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LECTURE 3 OUTLINE YIELD CURVE DEFINITON FORWARD RATE DEFINITION CONSTRUCTION OF A YIELD CURVE LOANABLE FUNDS THEORY ARBITRAGE PRICING THEORY UTILITY BASED THEORIES: THEORIES OF THE TERM STRUCTURE OF INTEREST RATES (Unbiased Expectations Theory, Liquidity Preference Theory, Market Segmentation Theory) YIELD CURVE --Market prices of bonds will be determined by investor trading activity. --There are differences in investor preferences (some are long-term and some are short- term investors) and in the risk characteristics of different bonds (depending on duration). --Therefore, there’s no reason why market yields on instruments of different duration or maturity must be the same. --THE CONFIGURATION OF YIELDS FOR DIFFERENT MATURITIES IS REFERRED TO AS THE YIELD CURVE (=TERM STRUCTURE OF INTEREST RATES). Term structure of interest rates: Comparison of market yields on securities, assuming all characteristics (no default or liquidity risk) except maturity are the same. --The yield curve takes on different shapes at different times due to different economic reasons. (Check out the www.econbrowser.com website for more on yield curve.) --Note: There’s no unique relationship between yield and maturity date for coupon- bearing bonds, since they can differ in terms of coupon rate or principal repayment pattern. FORWARD RATES --Yield curve is determined by the market’s current expectations of future short term interest rates . --A forward rate is an expected or implied rate (quoted today) on a short-term security that is to be originated at some point in the future. 1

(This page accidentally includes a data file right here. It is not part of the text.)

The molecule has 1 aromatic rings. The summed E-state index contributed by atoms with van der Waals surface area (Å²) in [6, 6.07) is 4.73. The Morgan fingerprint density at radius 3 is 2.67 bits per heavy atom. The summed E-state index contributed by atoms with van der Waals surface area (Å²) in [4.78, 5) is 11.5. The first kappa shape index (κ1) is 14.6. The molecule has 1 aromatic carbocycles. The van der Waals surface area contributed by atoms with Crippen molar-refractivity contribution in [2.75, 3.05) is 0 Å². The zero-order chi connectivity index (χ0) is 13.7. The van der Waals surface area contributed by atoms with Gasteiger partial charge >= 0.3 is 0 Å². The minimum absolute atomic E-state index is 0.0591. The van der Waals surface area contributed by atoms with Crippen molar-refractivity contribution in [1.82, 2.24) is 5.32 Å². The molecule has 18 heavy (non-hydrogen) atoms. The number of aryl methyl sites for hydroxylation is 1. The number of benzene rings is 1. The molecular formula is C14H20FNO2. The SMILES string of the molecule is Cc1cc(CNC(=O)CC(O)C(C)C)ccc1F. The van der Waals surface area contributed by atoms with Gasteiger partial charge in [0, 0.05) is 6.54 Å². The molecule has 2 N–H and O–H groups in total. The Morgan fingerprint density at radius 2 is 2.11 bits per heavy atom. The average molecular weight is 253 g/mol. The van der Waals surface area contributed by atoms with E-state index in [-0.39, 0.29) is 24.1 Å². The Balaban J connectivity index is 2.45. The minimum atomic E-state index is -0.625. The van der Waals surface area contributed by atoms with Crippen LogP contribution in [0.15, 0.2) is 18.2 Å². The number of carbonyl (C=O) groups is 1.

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--Market’s expectations of forward rates can be derived directly from existing or actual rates on securities currently traded in the spot market. Calculating the forward rate: --Assemble zero-coupon yields for a variety of maturities. --Suppose we have the yields y y y n 1 2 , , . . . . . . . , for zero-coupon bonds (or T-bills) with maturities of 1,2,…. .,n periods. These yields are referred to as spot rates . --We can then define forward rates using these spot rates. --A two-period loan can be thought as a one-period loan made now at the going one- period rate plus a forward one-period loan made one period from now at a forward rate. --A forward rate that’s implicit in a two-period spot rate can be defined as:
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This note was uploaded on 11/18/2011 for the course FIN 353 taught by Professor Cobus during the Fall '08 term at S.F. State.

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